Public sector geo web services
Which business model will pay for a free lunch?
Keywords:geographic information, public sector web services, business models, financial models, revenue models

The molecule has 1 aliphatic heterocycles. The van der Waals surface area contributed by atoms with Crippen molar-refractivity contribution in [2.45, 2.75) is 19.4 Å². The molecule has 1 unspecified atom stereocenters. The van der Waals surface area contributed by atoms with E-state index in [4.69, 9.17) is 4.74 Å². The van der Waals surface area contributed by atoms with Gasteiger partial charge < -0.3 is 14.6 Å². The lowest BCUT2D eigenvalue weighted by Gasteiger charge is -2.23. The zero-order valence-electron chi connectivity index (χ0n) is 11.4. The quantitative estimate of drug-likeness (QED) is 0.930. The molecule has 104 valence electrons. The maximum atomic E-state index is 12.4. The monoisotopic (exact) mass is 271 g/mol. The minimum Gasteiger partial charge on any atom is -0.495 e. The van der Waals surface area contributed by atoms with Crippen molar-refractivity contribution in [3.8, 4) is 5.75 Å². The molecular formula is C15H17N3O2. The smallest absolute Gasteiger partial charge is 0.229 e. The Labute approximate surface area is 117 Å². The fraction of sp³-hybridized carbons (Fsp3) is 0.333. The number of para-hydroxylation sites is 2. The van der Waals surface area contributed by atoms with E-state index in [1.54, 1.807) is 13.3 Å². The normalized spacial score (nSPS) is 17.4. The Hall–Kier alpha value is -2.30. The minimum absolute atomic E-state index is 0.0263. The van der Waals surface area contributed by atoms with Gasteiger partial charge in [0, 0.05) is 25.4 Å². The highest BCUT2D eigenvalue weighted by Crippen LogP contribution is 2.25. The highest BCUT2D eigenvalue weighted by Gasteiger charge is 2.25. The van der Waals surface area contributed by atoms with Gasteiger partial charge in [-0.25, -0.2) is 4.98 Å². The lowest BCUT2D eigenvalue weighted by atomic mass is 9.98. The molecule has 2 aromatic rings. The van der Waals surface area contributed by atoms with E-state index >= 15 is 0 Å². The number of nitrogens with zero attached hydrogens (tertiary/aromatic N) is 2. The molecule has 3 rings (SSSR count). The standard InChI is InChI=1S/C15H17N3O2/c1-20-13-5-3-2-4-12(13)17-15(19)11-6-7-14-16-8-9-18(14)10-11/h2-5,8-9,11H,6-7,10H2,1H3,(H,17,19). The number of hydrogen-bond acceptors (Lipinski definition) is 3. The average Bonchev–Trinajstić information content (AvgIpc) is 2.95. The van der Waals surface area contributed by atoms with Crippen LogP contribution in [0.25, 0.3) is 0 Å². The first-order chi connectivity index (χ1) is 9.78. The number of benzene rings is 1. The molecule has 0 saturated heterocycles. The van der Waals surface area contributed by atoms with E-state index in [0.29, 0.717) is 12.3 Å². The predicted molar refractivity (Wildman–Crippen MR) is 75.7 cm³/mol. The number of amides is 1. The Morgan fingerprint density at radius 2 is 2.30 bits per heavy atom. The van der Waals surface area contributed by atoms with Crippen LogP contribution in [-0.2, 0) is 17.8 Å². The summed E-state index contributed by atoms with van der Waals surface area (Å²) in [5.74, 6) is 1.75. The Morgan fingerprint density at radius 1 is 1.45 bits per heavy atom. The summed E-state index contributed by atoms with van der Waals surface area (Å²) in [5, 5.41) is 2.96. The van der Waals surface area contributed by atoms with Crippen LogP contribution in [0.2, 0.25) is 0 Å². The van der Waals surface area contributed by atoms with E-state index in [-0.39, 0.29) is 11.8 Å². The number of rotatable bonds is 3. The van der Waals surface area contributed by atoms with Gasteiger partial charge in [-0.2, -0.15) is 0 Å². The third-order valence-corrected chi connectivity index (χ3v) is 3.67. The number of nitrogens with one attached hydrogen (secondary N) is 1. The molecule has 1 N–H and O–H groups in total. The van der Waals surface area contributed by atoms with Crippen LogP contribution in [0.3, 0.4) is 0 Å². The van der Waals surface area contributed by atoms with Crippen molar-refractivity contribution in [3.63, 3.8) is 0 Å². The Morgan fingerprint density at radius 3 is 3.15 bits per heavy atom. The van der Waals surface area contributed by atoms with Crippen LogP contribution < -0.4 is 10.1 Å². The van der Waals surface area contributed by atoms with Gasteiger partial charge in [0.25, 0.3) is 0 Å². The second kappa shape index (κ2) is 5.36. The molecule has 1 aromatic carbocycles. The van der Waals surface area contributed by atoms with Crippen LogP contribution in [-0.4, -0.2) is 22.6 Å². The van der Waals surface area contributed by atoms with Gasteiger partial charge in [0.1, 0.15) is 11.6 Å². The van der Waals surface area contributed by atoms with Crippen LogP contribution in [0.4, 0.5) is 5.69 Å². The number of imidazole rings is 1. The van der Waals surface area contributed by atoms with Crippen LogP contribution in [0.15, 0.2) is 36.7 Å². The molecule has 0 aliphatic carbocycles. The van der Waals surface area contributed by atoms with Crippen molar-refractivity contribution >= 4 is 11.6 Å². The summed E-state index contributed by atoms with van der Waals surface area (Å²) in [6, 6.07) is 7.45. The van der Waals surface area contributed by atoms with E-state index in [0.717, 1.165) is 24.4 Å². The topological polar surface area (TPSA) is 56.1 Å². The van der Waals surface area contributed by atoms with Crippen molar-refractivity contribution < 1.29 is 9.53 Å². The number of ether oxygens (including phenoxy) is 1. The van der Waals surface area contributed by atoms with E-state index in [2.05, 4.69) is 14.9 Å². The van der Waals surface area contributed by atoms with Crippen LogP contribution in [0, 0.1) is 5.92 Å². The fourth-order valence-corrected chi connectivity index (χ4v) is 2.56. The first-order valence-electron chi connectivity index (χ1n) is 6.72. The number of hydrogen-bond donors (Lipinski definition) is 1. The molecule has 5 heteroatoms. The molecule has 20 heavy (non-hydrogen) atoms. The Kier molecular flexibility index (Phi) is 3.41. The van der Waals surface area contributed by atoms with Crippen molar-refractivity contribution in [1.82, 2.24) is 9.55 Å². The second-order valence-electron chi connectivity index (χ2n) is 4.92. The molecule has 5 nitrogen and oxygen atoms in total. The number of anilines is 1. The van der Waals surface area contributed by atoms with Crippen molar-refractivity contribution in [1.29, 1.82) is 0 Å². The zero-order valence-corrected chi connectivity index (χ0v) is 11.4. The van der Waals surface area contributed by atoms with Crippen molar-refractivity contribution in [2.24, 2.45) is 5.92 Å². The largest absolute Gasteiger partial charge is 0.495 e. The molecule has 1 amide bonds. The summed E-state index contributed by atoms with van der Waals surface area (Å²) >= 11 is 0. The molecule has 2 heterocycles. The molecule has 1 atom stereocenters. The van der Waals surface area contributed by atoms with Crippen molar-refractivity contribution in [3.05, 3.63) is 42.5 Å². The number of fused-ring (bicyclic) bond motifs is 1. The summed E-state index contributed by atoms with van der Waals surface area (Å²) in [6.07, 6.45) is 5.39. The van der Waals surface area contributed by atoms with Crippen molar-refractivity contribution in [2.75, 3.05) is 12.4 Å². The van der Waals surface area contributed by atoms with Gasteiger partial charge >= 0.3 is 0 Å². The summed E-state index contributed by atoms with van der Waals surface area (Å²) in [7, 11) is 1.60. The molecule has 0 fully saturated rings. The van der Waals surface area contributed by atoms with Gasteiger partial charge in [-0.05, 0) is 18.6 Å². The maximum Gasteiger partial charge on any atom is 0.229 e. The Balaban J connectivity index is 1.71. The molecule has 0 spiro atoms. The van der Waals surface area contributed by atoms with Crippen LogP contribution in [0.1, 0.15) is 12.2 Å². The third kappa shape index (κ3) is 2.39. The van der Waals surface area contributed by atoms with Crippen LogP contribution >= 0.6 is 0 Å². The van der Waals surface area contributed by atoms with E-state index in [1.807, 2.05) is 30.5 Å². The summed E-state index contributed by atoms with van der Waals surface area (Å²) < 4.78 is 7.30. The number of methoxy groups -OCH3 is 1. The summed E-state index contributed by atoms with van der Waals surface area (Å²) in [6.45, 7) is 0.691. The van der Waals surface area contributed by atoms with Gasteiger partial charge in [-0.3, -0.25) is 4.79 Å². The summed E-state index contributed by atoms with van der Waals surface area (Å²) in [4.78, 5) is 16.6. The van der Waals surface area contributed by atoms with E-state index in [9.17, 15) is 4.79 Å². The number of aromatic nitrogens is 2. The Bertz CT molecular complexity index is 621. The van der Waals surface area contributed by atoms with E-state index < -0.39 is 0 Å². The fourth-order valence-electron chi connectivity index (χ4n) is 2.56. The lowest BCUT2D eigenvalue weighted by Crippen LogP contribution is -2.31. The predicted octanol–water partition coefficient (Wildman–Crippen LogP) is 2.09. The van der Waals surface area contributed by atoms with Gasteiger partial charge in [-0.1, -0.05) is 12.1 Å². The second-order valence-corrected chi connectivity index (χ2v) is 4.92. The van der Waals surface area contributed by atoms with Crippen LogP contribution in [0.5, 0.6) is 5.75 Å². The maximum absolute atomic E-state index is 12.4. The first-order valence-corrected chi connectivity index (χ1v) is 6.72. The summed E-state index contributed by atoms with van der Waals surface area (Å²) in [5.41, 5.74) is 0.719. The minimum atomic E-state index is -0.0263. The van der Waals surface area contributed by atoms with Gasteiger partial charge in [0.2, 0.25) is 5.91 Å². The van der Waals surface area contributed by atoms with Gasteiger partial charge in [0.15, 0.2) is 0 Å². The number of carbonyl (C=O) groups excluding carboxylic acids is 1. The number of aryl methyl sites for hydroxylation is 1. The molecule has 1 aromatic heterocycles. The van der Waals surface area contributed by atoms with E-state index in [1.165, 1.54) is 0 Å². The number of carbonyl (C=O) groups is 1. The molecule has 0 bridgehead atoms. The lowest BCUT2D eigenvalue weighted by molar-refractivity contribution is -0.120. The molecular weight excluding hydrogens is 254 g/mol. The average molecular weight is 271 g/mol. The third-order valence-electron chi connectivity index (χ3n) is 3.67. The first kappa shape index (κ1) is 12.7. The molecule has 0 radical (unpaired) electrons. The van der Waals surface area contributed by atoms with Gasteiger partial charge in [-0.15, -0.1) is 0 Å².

Geo-information (GI) is increasingly having a bigger impact on socio-economic benefits. Over the last decade, use of GI has shifted from a specialised GIS niche market to serving as a direct input to planning and decision-making, public policy, environmental management, readiness to deal with emergencies, creation of value added products, citizen mobility and participation, and community platforms. The emergence of Google Earth and Google Maps has created a geo-awareness and has catalysed a thirst for custom-made geo-information. Governments possess, often high-quality large-scale GI, primarily created, collected, developed and maintained to support their public tasks. This rich source of GI begs to be used and reused both within the public sector and by society. Both the INSPIRE Directive (2007/02/EC) and the Directive on re-use on Public Sector Information - the so-called PSI Directive - (2003/98/EC) underwrite the philosophy of “collect once, reuse many times”. Web services are an effective way to make public sector geo-information available. They allow information to be accessed directly at the source and to be combined from different sources. However, the costs of web services are high and revenues do not always cover the costs. Assuming that there is no such thing as a free lunch related to public sector GI (Longhorn and Blakemore, 2008), which business models and which financial models form the basis for public sector geo web services? This article explores the different models currently in use and illustrates them with examples.
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